Why Semiconductor Shares Are Rallying After Micron's Latest Move

Maybe the trade war isn’t as bad as investors thought.

Nicholas Rossolillo
Nicholas Rossolillo
Jun 26, 2019 at 10:22PM
Technology and Telecom

Micron Technologies (NASDAQ:MU) thinks it has cut through the Gordian knot that is the trade war -- sort of.

It's actually more of a workaround. According to CEO Sanjay Mehrota on the company's fiscal 2019 third-quarter earnings call, Micron has begun selling some products to Huawei again. Mehrota explained:

As you know, effective May 16, the U.S. Commerce Department's Bureau of Industry and Security, or BIS, added Huawei and 68 of its non-U.S. affiliates to the BIS entity list. To ensure compliance, Micron immediately suspended shipments to Huawei and [began] a review of Micron products sold to Huawei to determine whether they are subject to the imposed restrictions. Through this review, we determined that we could lawfully resume shipping a subset of current products because they are not subject to export administration regulations and entity list restrictions. We have started shipping some orders of those products to Huawei in the last two weeks. 

CFO David Zinsner added that Micron has mitigated 90% of the impact from tariffs enacted over the course of the U.S.-China trade war and that the extra tax has had a minimal impact on profit margins. The chipmaker admitted that uncertainty remains, that it can't resume all shipments of product to Huawei, and that there's no guarantee there won't be more trade bans in the future. Nevertheless, the not-as-bad-as-expected bad news signaled relief for some of Micron's semiconductor peers.

Pictures of common everyday objects displayed in honeycomb cells, signifying an embedded chip and internet connection.

Image source: Getty Images.

Why care at all?

The semiconductor industry has been especially affected by the trade war. Not only is the world's most populous country a big consumer of technology, but a significant portion of the manufacturing process takes place there as well. The worry has been that higher taxes could dampen demand.

Then the crackdown on Huawei came. Huawei is a massive manufacturer of tech equipment, infrastructure, and consumer hardware, and it accounts for a significant portion of sales for many U.S. tech companies. Micron, for example, made 13% of its revenue from Huawei during its fiscal 2019 second quarter, before the ban went in place.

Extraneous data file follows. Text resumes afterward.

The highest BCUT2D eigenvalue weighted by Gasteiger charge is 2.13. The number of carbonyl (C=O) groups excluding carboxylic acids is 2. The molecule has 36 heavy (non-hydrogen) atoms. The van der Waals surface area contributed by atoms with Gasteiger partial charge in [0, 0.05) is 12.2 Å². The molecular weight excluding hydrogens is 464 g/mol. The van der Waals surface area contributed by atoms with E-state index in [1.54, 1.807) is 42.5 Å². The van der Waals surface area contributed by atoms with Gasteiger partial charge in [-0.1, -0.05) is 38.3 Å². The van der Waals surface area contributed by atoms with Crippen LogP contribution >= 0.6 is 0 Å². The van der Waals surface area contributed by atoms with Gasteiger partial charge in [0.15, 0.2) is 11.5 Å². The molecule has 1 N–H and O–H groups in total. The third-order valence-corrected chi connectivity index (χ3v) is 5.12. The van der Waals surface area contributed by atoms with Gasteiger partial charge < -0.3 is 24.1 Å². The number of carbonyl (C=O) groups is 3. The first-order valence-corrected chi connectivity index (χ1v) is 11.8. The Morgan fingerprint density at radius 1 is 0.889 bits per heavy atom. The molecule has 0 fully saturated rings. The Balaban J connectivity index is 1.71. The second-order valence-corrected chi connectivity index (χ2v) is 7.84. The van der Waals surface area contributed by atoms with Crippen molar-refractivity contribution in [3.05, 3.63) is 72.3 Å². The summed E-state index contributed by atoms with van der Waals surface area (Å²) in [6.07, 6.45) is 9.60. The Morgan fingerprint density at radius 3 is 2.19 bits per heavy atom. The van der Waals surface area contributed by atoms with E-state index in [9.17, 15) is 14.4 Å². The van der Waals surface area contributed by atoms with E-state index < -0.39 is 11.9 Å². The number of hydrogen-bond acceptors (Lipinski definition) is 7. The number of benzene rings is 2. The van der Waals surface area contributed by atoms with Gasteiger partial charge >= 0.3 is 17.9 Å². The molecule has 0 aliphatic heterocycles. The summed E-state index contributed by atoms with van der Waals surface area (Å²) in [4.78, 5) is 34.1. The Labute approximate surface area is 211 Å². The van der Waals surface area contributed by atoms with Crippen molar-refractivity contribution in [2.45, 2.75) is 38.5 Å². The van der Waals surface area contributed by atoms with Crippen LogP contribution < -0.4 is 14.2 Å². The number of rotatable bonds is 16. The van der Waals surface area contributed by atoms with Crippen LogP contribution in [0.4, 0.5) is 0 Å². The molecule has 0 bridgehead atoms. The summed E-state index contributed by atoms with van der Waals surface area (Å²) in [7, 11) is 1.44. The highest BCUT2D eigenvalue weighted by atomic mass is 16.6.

It's a similar story for other names in the sector. Connectivity chip maker Skyworks Solutions (NASDAQ: SWKS) has been beaten up lately because 12% of its sales were to Huawei. Worry also mounted that Skyworks' new 5G network products would struggle, as Huawei is a primary developer of the new mobile network technology and 5G infrastructure. The list of collateral damage goes on, including Broadcom (NASDAQ: AVGO), Xilinx (NASDAQ: XLNX), and others.

Micron's breakthrough, then, was good news for the sector. Optimism resurfaced that other names could soon find a reprieve. Chip stocks were up more than 3% the day after Micron's report, as measured by the iShares PHLX Semiconductor ETF (NASDAQ:SOXX). The index has rallied 25% year to date, but it remains about 10% off its high-water mark.

SOXX Chart

Data source: YCharts.

Don't sweat the chatter

Trade wars, tariffs, and bans on Huawei aside, one fact remains: Semiconductors are the building blocks of all things technology. And with technology an increasingly important component of our lives around the globe, the trade war is really just a distraction from the long-term secular trend that is in place. 

In answering an analyst question specifically about 5G networks, Mehrota had an obvious but nonetheless important point investors should remember:

Keep in mind that in certain countries 5G [has] already started to be deployed, such as [South] Korea, and there are of course leading suppliers other than Huawei as well for 5G. So it remains to be seen how this deployment occurs over the course of [the] next few quarters, in particular here. 

Trade wars are disruptive, especially when they're between the world's two largest economies. But there are other places to do business, and there are other companies that aren't Huawei developing technology in need of chip solutions. Workarounds are possible. Whatever happens next, there's no need to panic if you have a horse in the semiconductor race.